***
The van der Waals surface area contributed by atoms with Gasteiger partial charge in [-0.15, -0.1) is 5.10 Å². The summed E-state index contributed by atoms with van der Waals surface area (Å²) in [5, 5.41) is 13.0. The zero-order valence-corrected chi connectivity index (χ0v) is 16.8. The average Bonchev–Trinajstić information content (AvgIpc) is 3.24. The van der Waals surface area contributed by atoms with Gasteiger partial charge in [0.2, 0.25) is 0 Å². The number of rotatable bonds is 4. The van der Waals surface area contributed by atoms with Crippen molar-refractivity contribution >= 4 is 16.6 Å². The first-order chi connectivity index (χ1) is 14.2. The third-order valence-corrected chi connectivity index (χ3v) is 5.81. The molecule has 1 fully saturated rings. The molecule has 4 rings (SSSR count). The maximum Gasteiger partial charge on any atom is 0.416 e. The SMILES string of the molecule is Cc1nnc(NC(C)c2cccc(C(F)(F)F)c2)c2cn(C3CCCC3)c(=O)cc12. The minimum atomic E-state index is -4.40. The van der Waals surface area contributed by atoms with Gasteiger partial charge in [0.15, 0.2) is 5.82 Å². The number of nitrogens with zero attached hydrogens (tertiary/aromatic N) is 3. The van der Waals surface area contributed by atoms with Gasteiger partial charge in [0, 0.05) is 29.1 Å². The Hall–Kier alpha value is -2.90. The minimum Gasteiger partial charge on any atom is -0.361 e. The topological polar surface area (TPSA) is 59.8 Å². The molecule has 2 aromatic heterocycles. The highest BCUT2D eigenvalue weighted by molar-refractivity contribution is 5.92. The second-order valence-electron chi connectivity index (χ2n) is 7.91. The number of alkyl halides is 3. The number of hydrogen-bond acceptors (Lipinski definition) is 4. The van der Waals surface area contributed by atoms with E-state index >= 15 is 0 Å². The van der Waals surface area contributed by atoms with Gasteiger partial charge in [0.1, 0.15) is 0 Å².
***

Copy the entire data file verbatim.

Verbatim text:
The van der Waals surface area contributed by atoms with Gasteiger partial charge in [-0.15, -0.1) is 5.10 Å². The summed E-state index contributed by atoms with van der Waals surface area (Å²) in [5, 5.41) is 13.0. The zero-order valence-corrected chi connectivity index (χ0v) is 16.8. The average Bonchev–Trinajstić information content (AvgIpc) is 3.24. The van der Waals surface area contributed by atoms with Gasteiger partial charge in [0.2, 0.25) is 0 Å². The number of rotatable bonds is 4. The van der Waals surface area contributed by atoms with Crippen molar-refractivity contribution >= 4 is 16.6 Å². The first-order chi connectivity index (χ1) is 14.2. The third-order valence-corrected chi connectivity index (χ3v) is 5.81. The molecule has 1 fully saturated rings. The molecule has 4 rings (SSSR count). The maximum Gasteiger partial charge on any atom is 0.416 e. The SMILES string of the molecule is Cc1nnc(NC(C)c2cccc(C(F)(F)F)c2)c2cn(C3CCCC3)c(=O)cc12. The minimum atomic E-state index is -4.40. The van der Waals surface area contributed by atoms with Gasteiger partial charge in [0.15, 0.2) is 5.82 Å². The number of nitrogens with zero attached hydrogens (tertiary/aromatic N) is 3. The van der Waals surface area contributed by atoms with Gasteiger partial charge in [0, 0.05) is 29.1 Å². The Hall–Kier alpha value is -2.90. The minimum Gasteiger partial charge on any atom is -0.361 e. The topological polar surface area (TPSA) is 59.8 Å². The molecule has 2 aromatic heterocycles. The highest BCUT2D eigenvalue weighted by molar-refractivity contribution is 5.92. The second-order valence-electron chi connectivity index (χ2n) is 7.91. The number of alkyl halides is 3. The number of hydrogen-bond acceptors (Lipinski definition) is 4. The van der Waals surface area contributed by atoms with E-state index >= 15 is 0 Å². The van der Waals surface area contributed by atoms with Gasteiger partial charge in [0.1, 0.15) is 0 Å².